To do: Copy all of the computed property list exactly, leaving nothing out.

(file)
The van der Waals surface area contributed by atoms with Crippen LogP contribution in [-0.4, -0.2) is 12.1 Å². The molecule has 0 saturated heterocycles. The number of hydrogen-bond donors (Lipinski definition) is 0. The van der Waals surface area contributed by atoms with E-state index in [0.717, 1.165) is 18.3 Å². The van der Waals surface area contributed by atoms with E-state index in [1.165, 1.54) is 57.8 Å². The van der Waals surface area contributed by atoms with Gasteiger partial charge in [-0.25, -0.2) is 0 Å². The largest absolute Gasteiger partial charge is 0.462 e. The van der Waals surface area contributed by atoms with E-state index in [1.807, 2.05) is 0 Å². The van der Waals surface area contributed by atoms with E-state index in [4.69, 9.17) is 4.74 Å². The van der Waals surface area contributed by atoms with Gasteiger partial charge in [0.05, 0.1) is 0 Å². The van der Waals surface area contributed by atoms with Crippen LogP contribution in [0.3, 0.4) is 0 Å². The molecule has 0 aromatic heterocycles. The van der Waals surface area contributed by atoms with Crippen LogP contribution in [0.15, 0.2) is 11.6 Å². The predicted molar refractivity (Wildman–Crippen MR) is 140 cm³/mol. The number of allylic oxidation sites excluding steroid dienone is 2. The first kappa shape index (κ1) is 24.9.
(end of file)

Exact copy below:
The van der Waals surface area contributed by atoms with Crippen LogP contribution in [-0.4, -0.2) is 12.1 Å². The molecule has 0 saturated heterocycles. The number of hydrogen-bond donors (Lipinski definition) is 0. The van der Waals surface area contributed by atoms with E-state index in [0.717, 1.165) is 18.3 Å². The van der Waals surface area contributed by atoms with E-state index in [1.165, 1.54) is 57.8 Å². The van der Waals surface area contributed by atoms with Gasteiger partial charge in [-0.25, -0.2) is 0 Å². The largest absolute Gasteiger partial charge is 0.462 e. The van der Waals surface area contributed by atoms with E-state index in [1.807, 2.05) is 0 Å². The van der Waals surface area contributed by atoms with E-state index in [4.69, 9.17) is 4.74 Å². The van der Waals surface area contributed by atoms with Gasteiger partial charge in [0.05, 0.1) is 0 Å². The van der Waals surface area contributed by atoms with Crippen LogP contribution in [0.3, 0.4) is 0 Å². The molecule has 0 aromatic heterocycles. The van der Waals surface area contributed by atoms with Crippen LogP contribution in [0.15, 0.2) is 11.6 Å². The predicted molar refractivity (Wildman–Crippen MR) is 140 cm³/mol. The number of allylic oxidation sites excluding steroid dienone is 2. The first kappa shape index (κ1) is 24.9.